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The fight begins: amendments to the California Consumer Privacy Act

October 2, 2018
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The fight begins: amendments to the California Consumer Privacy Act

October 2, 2018
View as PDF

Authored By

Sarah Sargent

Sarah A. Sargent


As you may have heard, the California Consumer Privacy Act (CCPA) — a broad data privacy law — was enacted on June 28, 2018, with an original enforcement date of Jan. 1, 2020. Now, lawmakers have already passed the first amendment to the CCPA (SB 1121) just three months after its enactment. Among the most notable changes is a new enforcement date of July 1, 2020, or six months after the publication of final regulations from the CA Attorney General, whichever is sooner.  

The CCPA currently imposes requirements on companies that (1) have an annual gross revenue of $25 million or more; (2) collect, share, or sell data of 50,000 California residents or more; or (3) derive at least 50 percent of their annual revenues from selling consumers’ personal information. Some of the CCPA’s requirements include providing particular notices to consumers about data collection, responding to consumer requests to access, deletion, or correction of their data, and implementing data security measures to safeguard consumers’ information.

The CCPA — often compared to the EU’s General Data Protection Regulation — was hastily passed this summer in an effort to defeat a more intensive data privacy ballot initiative. Due to the quick pace of passage, lawmakers anticipated that the law would require subsequent amendments prior to 2020. On Sept. 23, 2018, the governor of California signed SB 1121, the first amendment to the CCPA.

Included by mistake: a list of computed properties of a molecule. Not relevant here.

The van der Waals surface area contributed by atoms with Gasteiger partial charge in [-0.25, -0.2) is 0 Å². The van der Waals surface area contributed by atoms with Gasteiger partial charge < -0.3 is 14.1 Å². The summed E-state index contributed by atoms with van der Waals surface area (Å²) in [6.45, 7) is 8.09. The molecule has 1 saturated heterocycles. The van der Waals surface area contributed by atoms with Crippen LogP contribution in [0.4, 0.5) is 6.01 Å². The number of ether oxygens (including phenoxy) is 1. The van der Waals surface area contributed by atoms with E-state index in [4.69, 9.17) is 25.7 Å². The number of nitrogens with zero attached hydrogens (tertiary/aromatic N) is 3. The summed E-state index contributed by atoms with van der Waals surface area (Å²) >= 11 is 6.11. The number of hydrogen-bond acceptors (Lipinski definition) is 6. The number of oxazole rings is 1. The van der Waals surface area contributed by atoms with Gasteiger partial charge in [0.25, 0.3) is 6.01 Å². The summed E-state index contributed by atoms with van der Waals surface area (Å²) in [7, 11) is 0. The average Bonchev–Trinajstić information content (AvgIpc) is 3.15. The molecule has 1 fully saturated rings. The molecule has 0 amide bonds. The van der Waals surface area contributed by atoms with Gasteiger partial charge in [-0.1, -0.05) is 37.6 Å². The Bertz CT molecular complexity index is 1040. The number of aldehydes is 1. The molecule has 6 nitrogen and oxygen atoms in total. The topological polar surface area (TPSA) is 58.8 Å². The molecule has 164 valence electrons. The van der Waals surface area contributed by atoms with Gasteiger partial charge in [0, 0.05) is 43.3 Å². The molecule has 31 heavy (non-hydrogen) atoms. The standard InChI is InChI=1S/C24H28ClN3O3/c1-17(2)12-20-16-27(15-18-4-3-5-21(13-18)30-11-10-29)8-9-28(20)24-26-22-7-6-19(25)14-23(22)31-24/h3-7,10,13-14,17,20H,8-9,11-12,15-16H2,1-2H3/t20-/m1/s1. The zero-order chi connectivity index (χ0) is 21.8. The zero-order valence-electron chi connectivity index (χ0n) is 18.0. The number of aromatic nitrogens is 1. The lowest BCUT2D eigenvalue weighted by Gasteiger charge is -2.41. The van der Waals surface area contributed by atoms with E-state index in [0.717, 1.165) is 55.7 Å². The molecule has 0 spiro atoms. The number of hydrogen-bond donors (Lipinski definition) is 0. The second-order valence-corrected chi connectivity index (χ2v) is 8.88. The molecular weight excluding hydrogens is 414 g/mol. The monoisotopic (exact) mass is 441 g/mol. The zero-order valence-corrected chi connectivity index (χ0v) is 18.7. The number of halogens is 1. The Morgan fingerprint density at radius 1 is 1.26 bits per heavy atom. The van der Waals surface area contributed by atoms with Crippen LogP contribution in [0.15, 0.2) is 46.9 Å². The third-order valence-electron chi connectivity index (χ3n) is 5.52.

While the delay of enforcement by the CA Attorney General is the most notable change for companies, the amendment included other changes. The amendment also clarified exemptions for data regulated by the Gramm-Leach-Bliley Act (GLBA) and the Health Insurance Portability and Accountability Act (HIPAA). Another change removed the requirement that consumers notify the CA Attorney General’s office after filing a private action related to a data breach. 

During the amendment process, businesses, the Attorney General and consumer groups all weighed in on potential changes. An array of industry groups proposed substantial revisions to the law, but lawmakers did not include a majority of their proposed changes. The amount of lobbying both by consumer protection advocates and businesses on the first amendment signals that SB 1211 is likely just the beginning of changes to the CCPA. In the next year, lawmakers will likely consider a number of amendments to the law before its enforcement date. 

Regardless of future changes, companies subject to the law should start or continue working regularly towards compliance, including revising privacy policies and developing internal processes to handle consumer data requests. We will continue to monitor the CCPA through future revisions and provide updates.

If you have any questions about the CCPA and your company’s compliance requirements, please contact the Data Security & Privacy Practice Group at Godfrey & Kahn, S.C. 


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